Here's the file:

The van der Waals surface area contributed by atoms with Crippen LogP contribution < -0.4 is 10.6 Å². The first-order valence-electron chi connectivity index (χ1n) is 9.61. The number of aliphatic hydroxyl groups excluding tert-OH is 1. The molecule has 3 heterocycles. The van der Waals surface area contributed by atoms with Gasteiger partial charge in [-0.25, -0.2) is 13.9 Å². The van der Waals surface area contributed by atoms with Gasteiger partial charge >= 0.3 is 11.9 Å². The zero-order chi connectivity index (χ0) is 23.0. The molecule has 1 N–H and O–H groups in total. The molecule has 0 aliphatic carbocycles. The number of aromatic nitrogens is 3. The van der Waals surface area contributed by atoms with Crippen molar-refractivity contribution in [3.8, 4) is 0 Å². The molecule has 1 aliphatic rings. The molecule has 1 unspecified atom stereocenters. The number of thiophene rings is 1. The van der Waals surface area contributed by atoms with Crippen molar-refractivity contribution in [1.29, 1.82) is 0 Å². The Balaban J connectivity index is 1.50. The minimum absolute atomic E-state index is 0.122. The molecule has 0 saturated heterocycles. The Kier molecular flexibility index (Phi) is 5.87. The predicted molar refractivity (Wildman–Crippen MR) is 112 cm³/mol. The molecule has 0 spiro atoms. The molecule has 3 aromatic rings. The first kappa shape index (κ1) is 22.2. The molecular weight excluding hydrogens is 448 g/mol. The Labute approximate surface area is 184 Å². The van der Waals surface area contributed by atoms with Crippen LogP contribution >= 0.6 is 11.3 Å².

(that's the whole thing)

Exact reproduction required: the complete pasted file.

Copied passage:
The van der Waals surface area contributed by atoms with Crippen LogP contribution < -0.4 is 10.6 Å². The first-order valence-electron chi connectivity index (χ1n) is 9.61. The number of aliphatic hydroxyl groups excluding tert-OH is 1. The molecule has 3 heterocycles. The van der Waals surface area contributed by atoms with Gasteiger partial charge in [-0.25, -0.2) is 13.9 Å². The van der Waals surface area contributed by atoms with Gasteiger partial charge >= 0.3 is 11.9 Å². The zero-order chi connectivity index (χ0) is 23.0. The molecule has 1 N–H and O–H groups in total. The molecule has 0 aliphatic carbocycles. The number of aromatic nitrogens is 3. The van der Waals surface area contributed by atoms with Crippen molar-refractivity contribution in [3.8, 4) is 0 Å². The molecule has 1 aliphatic rings. The molecule has 1 unspecified atom stereocenters. The number of thiophene rings is 1. The van der Waals surface area contributed by atoms with Crippen molar-refractivity contribution in [1.29, 1.82) is 0 Å². The Balaban J connectivity index is 1.50. The minimum absolute atomic E-state index is 0.122. The molecule has 0 saturated heterocycles. The Kier molecular flexibility index (Phi) is 5.87. The predicted molar refractivity (Wildman–Crippen MR) is 112 cm³/mol. The molecule has 0 spiro atoms. The molecule has 3 aromatic rings. The first kappa shape index (κ1) is 22.2. The molecular weight excluding hydrogens is 448 g/mol. The Labute approximate surface area is 184 Å². The van der Waals surface area contributed by atoms with Crippen LogP contribution >= 0.6 is 11.3 Å².